PITTSBURGH (AP) – Evgeni Malkin is adapting to a new league, country, language and position, all at age 20. Even if it seems all the adjusting is being made for him.

NHL coaches are scrambling to find ways to defend against the Pittsburgh Penguins rookie forward whose speed and instincts have been likened to that of Mario Lemieux.

“When everybody compares me to Mario Lemieux, it’s an honor,” Malkin, speaking through an interpreter, said of the praise by teammate Mark Recchi. “He’s the best player. I have to prove a lot more what I can do on the ice.”

The thinking around the league can only be: He can do more than this?

Malkin is one of only two players in 88 years – Boston’s Dimitri Kvartalnov in 1992-93 was the other – to score a goal in each of his first five games. Malkin could become the first player since the league’s inaugural season in 1917 to score in his first six if he gets a goal against the Los Angeles Kings this evening.

His Lemieux-like numbers (5 goals, 4 assists, a plus-7 in five games) are a major reason why the Penguins are 6-3.

, or six more victories than they had at this stage a year ago.

The last few months have been a whirlwind of culture shock for a player who is barely out of his teens: sneaking away from his Russian team in Finland, slipping into the United States, signing an NHL contract, getting acclimated to his new team. He’s even had his first NHL injury, a dislocated shoulder that sidelined him for three-plus weeks.

But on the ice, he has been the same in North America as he was in Russia or in the Turin Olympics – an all-around player who can generate scoring, and a lot of it, with his size (6-foot-4), speed, stickhandling and reflexes.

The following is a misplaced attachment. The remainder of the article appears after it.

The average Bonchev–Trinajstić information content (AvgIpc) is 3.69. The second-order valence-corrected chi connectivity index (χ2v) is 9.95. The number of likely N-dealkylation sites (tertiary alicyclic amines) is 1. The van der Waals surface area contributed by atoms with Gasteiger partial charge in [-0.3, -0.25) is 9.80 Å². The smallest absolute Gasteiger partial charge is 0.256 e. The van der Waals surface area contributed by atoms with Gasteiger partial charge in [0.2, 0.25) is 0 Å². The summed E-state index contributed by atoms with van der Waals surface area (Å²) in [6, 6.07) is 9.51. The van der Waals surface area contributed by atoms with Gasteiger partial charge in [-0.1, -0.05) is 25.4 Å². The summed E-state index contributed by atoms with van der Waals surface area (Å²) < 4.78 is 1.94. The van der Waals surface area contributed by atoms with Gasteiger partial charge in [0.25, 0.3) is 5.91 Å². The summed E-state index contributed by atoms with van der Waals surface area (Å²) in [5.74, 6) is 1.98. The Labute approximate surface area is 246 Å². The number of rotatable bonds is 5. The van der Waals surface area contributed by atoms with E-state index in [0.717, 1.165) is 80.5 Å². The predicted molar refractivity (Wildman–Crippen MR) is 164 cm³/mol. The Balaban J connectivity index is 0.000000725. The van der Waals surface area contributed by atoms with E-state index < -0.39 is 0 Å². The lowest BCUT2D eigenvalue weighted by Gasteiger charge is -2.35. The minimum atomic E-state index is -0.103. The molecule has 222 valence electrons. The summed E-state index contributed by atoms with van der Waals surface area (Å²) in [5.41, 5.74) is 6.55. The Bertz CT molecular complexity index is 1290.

“He’s learning fast, and getting better with every game,” linemate Sidney Crosby said. “It’s the same way it was with Mario – you don’t know what’s going to happen, but you know you’re going to create something. With a creative mind like that, you don’t know what to expect and it makes for an element of surprise out there.”

Ask the Flyers. They have dominated the Penguins for years, yet haven’t matched their speed and youthful skill while being outscored 12-2 in two losses to them.

With Malkin, Crosby and 18-year-old rookie Jordan Staal scoring at a high rate, the Penguins are one of the league’s surprise stories. Of their nine scorers who have two or more goals, only two are 25 or older.

Following four consecutive last-place seasons in which they were known mostly for dumping high-priced stars, the Penguins have the look of a playoff contender.

Any surprise that Malkin’s No. 71 jersey has joined Crosby’s No. 87 as one of the league’s top sellers?

“I think this team’s really starting to join together, really creating a lot of chemistry,” said Staal, who is 2 years younger than Malkin but has four goals in nine games. “Hopefully the next couple of years, we can really be a team to be reckoned with.”

They might be now. The Penguins will get a better idea of how far they’ve come from last season’s team that won only 22 games when they go on a weeklong road trip to Los Angeles, San Jose and Anaheim.

On Wednesday, Malkin goes against Anze Kopitar, who leads NHL rookies with 13 points for the Kings. Malkin is four points behind him despite playing in nine fewer games and doing so at a new position.

Because Penguins coach Michel Therrien was eager to get Malkin and Crosby on the ice together in a scoring tandem that soon might rival that of Lemieux and Jaromir Jagr a few seasons ago, Malkin – a natural center – is playing left wing.

It can be a tricky move, but one he seems to be making quickly.

“Right now, we are winning games and it’s great for everybody,” Malkin said. “If the coach thinks I’m doing well on the left wing, that’s how I’m going to play.”

He won’t speculate if he can keep producing points like this, but he became convinced after getting six points in seven games in the Winter Olympics he could play in the NHL.

“I felt like I was ready,” he said.

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